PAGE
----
Peter Eriksson, Athletics Canada's 2008 coach of the year, was named head coach for Britain's Paralympic team — a full-time position that eluded him back home.

The 56-year-old Swedish native has been a personal coach to Canadian Paralympic icon Chantal Petitclerc for the past 18 years.

Eriksson has been a leader in Canadian Paralympics for decades and helped athletes win a host of Paralympic medals.

More recently, the Ottawa resident had been working with Sport Canada's Road To Excellence program as a high performance consultant.

Eriksson will move to Birmingham, England in January, 2009 and begin his new position in February. His prime objective will be to prepare British athletes for Paralympic medal results at the 2012 London Games.

"It's kind of disappointing that I can't work at home, but on the other hand, the U.K. job is a great opportunity," said Eriksson.

"They have the right mentality. I think they have great leadership in the organization and they are focusing on the medal count and performance. Having said that, you can't miss an opportunity like this no matter how much you like your own country. It's the opportunity of a lifetime."

It's no secret that Eriksson had issues with the lack of integration between the Paralympics and Olympics in Canada, and was also critical of the funding available. UK Athletics has earmarked $12.2 million for Paralympic athletics in the four years leading up to London.

Eriksson said he likes the manner in which UK Athletics has integrated Paralympic and Olympic athletes into its planning and looks forward to working with British Olympic head coach Charles van Commenee, a recently hired Dutchman.

The recently retired Petitclerc returned from the Beijing Paralympics with five gold medals — a feat that earned her the prestigious Lou Marsh Award as Canada's top athlete.

The Quebec native praised Eriksson for helping her compete in five Paralympic Games.

"I know he will be able to bring all his expertise to the U.K. program," she said. "It's going to very positive for them and for Peter. And the timing is very good. He has just finished a Paralympic cycle and this was my last Games.

"Peter was thrilled to have the opportunity for a new challenge and I know that he has the qualities and leadership to face that new challenge."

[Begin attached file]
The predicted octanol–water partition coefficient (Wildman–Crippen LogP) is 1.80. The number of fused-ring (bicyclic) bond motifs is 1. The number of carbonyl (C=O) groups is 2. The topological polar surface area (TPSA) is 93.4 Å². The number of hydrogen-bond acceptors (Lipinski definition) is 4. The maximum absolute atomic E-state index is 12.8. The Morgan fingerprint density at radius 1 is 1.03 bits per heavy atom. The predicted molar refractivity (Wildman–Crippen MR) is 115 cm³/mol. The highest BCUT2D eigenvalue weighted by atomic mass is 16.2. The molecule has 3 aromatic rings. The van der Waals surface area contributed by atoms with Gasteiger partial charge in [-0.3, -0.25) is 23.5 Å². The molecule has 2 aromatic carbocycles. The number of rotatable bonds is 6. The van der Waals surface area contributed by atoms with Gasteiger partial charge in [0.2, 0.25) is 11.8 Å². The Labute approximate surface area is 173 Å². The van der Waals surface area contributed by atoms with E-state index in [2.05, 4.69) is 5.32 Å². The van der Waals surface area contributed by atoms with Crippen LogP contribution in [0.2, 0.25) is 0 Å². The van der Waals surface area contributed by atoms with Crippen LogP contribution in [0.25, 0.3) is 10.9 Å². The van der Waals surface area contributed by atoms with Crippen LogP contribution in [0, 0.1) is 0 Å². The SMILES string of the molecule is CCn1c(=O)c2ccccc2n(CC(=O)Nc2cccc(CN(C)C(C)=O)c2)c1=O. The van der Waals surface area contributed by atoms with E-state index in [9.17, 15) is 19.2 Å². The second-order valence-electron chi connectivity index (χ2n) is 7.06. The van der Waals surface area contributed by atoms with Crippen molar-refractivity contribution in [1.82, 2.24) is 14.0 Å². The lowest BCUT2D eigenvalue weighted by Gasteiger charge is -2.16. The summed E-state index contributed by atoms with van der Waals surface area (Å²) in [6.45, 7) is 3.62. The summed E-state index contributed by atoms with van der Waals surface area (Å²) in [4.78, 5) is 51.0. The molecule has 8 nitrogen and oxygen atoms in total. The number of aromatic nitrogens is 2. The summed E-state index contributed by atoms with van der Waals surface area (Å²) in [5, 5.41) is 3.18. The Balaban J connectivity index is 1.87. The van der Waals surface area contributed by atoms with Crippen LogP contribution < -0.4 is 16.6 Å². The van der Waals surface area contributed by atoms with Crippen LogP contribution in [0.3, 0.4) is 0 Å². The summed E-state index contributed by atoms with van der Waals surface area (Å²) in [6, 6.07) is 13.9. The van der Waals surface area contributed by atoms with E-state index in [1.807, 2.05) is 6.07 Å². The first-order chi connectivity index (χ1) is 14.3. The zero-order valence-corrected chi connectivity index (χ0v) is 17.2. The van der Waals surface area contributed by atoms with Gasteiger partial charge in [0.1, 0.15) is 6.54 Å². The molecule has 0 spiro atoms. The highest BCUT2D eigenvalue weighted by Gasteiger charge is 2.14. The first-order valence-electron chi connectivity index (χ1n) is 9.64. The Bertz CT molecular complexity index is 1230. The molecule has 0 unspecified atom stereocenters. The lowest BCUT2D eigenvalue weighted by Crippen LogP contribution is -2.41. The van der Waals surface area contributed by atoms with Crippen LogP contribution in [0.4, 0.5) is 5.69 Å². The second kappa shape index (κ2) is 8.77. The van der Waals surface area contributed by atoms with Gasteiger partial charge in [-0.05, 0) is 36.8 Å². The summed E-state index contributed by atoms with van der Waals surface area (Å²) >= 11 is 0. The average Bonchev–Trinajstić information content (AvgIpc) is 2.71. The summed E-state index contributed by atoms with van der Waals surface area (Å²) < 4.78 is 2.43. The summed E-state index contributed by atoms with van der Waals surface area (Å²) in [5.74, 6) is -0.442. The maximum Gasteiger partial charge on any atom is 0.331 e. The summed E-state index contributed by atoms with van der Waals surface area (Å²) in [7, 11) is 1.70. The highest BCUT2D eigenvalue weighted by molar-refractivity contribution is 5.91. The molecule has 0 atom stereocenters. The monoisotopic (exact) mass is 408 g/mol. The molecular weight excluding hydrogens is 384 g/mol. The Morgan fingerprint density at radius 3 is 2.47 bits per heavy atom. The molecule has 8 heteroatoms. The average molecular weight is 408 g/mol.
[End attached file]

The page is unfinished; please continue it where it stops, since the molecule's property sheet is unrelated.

Four years ago, Eriksson earned Canadian coach of the year honours after his athletes dominated the Athens Paralympic Games.

Petitclerc won five gold medals (100 metres, 200, 400, 800 and 1,500) while setting world records in four of those events.

The US Paralympic Committee then quickly hired Eriksson as its head coach.

Until that time, he had always taken unpaid leaves of absence from his job as a software programmer to pursue his coaching passion.

Petitclerc chose her words carefully when asked if the loss of Eriksson would be problematic for Canadian Paralympic athletics.

"I think it's too bad for young athletes and younger coaches, because Peter has the expertise with younger athletes like myself who started with Peter when I was very young. We've been through five Paralympic Games. I am not too sure how to answer this and stay politically correct.

"Well, I think it's mostly representative of amateur sport in Canada. It's very difficult for very qualified coaches to get paid for what they do. It's very sad when you think Peter is the most decorated Paralympic or Olympic coach [in this country]. It's certainly a sign of something, a symptom of something not going well in our sports system."

Petitclerc recalls a meeting she had with Eriksson at his Ottawa home last July. The pair were plotting their approach to the Beijing Paralympic Games and deciding on what events she should enter.

"The scenario was that I would do three events — 200, 400 and 800 — because I could win these events," she revealed. "The other option was to challenge ourselves and try to win five gold medals again.

"We talked about it and what was the smartest thing. After a while, Peter went quiet. He was just staring at me. Then we started laughing and he said 'Who are we kidding? Of course we are going to go for five golds.' This moment was very important to me because I knew if he thought I could do it, I could do it."

Joanne Mortimore, Athletics Canada's CEO, appeared unperturbed by Eriksson's departure. She claims that Eriksson never expressed an interest in the Paralympic coaching position when it was advertised in 2005.

"Peter is still contributing to the Canadian system by coaching Canadian athletes," she told CBCSports.ca, "My understanding he is still going to be coaching some Canadian athletes [just] not through the national federation necessarily.  He will still be connected through the Road to Excellence program.

"We did advertise for a head coach and Peter never showed any real interest in applying for it. That would have been shortly after [the] Athens [Paralympics] in 2005. We never had any formal discussion."

For his part, Eriksson said the Canadian job was advertised around the time he had already agreed to a contract with the US Paralympic team, and was loathe to break the agreement.

As for coaching Canadian athletes, he points out that Kelly Smith, Chantal Petitclerc and Clayton Gerein are all retired. Another of his long-term athletes — Jeff Adams —  appears unsure of his future in athletics.

"I will retire myself from them," Eriksson said with a laugh. "I can't be coaching Canadian athletes when I am working for UK Athletics."